How to Reduce Your Anxiety Over the Idea of Trans Kids
While a kid is small, the parent ensures that the kid wears clothes and socializes with other kids. Gradually, the parent backs off and gives the child more autonomy as the child decides what to wear and whom to befriend. The parent may even stop making comments on these matters.
A child’s gender affects decisions made by or about the child. Sometimes the child expresses gender differently than the parent expected them to, and this may make decisions a little more complicated.
All parents have assumptions, principles, uncertainties, questions, etc. — in short, ideas—about their child’s gender; if the child might be gender nonconforming, nonbinary, or trans, the parent has specific ideas about that, to the extent that it affects their child.
That seems obvious to me. Here, I’m not wondering why parents might feel anxious about a specific question involving their own child.
I’m asking instead why many adults—especially people who do not have a trans child—develop a deep-seated, long-lasting anxiety at the general observation that trans kids exist in the world, and why they assume they need to take some philosophical position on it, social intervention to manage it, or political action against it.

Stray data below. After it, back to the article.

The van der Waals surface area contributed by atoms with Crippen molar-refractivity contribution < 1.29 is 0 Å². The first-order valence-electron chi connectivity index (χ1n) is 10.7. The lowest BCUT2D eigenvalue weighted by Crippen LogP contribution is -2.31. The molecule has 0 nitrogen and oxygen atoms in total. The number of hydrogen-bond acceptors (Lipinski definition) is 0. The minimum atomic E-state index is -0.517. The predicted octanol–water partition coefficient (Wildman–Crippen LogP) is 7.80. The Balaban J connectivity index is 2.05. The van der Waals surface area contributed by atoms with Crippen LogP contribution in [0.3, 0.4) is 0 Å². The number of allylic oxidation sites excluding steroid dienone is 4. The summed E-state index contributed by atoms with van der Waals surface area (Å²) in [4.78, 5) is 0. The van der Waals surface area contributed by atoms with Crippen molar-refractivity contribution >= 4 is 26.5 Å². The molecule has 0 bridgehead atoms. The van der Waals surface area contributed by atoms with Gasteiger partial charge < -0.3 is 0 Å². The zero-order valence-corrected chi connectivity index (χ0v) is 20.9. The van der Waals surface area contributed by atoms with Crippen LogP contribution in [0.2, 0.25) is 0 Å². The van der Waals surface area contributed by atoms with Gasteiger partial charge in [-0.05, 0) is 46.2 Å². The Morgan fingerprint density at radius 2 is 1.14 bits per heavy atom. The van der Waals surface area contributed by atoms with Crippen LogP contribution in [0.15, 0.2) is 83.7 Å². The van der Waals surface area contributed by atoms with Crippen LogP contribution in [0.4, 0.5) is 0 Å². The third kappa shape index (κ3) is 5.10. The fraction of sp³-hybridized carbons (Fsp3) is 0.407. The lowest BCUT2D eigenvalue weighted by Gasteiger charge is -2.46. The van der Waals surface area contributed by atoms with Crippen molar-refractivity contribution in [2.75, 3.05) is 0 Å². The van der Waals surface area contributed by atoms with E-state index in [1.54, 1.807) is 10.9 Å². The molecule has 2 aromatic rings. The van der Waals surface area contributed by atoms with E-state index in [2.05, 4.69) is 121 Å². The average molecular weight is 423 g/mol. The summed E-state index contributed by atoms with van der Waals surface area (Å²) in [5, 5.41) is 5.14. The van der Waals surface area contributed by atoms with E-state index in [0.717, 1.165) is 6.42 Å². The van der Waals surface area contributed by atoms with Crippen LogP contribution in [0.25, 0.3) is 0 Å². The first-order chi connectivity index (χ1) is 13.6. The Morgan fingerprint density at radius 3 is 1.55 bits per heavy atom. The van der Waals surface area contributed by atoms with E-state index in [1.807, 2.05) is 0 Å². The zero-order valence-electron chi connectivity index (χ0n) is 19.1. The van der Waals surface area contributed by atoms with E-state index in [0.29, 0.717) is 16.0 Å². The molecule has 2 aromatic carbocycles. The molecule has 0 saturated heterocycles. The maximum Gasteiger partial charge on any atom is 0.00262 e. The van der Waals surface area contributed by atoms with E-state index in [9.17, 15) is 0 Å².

How to Be Anxious About the Idea of Trans Kids
If you want to spend many unproductive years feeling anxious that you don’t know what to do about the existence of trans kids, start by making these assumptions.
Of course, I really mean that you shouldn’t make these assumptions.
Have a look and see if any sound familiar:
- Adults control children. Not only in the sense that a parent carries an infant because the infant can’t walk and doesn’t know where it wants or needs to go, but in the sense of a general prerogative for adults to exert power over children just because they can, beyond what’s necessary to take care of the child. People of all ages control children by upholding the idea that everyone above the arbitrarily selected age of majority is inherently responsible for or entitled to…